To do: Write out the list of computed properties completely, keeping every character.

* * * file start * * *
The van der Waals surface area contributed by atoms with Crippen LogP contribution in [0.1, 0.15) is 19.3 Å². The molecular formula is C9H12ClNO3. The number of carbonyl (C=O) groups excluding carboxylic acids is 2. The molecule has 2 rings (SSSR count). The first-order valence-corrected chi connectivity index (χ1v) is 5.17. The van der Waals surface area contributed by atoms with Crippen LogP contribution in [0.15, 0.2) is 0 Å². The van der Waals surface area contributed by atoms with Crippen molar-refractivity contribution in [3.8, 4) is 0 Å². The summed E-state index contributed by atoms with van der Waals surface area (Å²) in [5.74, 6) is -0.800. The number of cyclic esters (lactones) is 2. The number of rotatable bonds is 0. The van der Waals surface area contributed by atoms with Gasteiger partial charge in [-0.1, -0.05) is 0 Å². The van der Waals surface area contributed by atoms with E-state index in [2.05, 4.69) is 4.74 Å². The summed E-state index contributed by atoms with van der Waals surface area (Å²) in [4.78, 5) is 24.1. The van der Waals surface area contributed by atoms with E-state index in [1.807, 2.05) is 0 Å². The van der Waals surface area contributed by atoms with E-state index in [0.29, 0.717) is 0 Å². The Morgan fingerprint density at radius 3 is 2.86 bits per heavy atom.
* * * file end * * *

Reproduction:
The van der Waals surface area contributed by atoms with Crippen LogP contribution in [0.1, 0.15) is 19.3 Å². The molecular formula is C9H12ClNO3. The number of carbonyl (C=O) groups excluding carboxylic acids is 2. The molecule has 2 rings (SSSR count). The first-order valence-corrected chi connectivity index (χ1v) is 5.17. The van der Waals surface area contributed by atoms with Crippen LogP contribution in [0.15, 0.2) is 0 Å². The van der Waals surface area contributed by atoms with Crippen molar-refractivity contribution in [3.8, 4) is 0 Å². The summed E-state index contributed by atoms with van der Waals surface area (Å²) in [5.74, 6) is -0.800. The number of cyclic esters (lactones) is 2. The number of rotatable bonds is 0. The van der Waals surface area contributed by atoms with Gasteiger partial charge in [-0.1, -0.05) is 0 Å². The van der Waals surface area contributed by atoms with E-state index in [2.05, 4.69) is 4.74 Å². The summed E-state index contributed by atoms with van der Waals surface area (Å²) in [4.78, 5) is 24.1. The van der Waals surface area contributed by atoms with E-state index in [1.807, 2.05) is 0 Å². The van der Waals surface area contributed by atoms with E-state index in [0.29, 0.717) is 0 Å². The Morgan fingerprint density at radius 3 is 2.86 bits per heavy atom.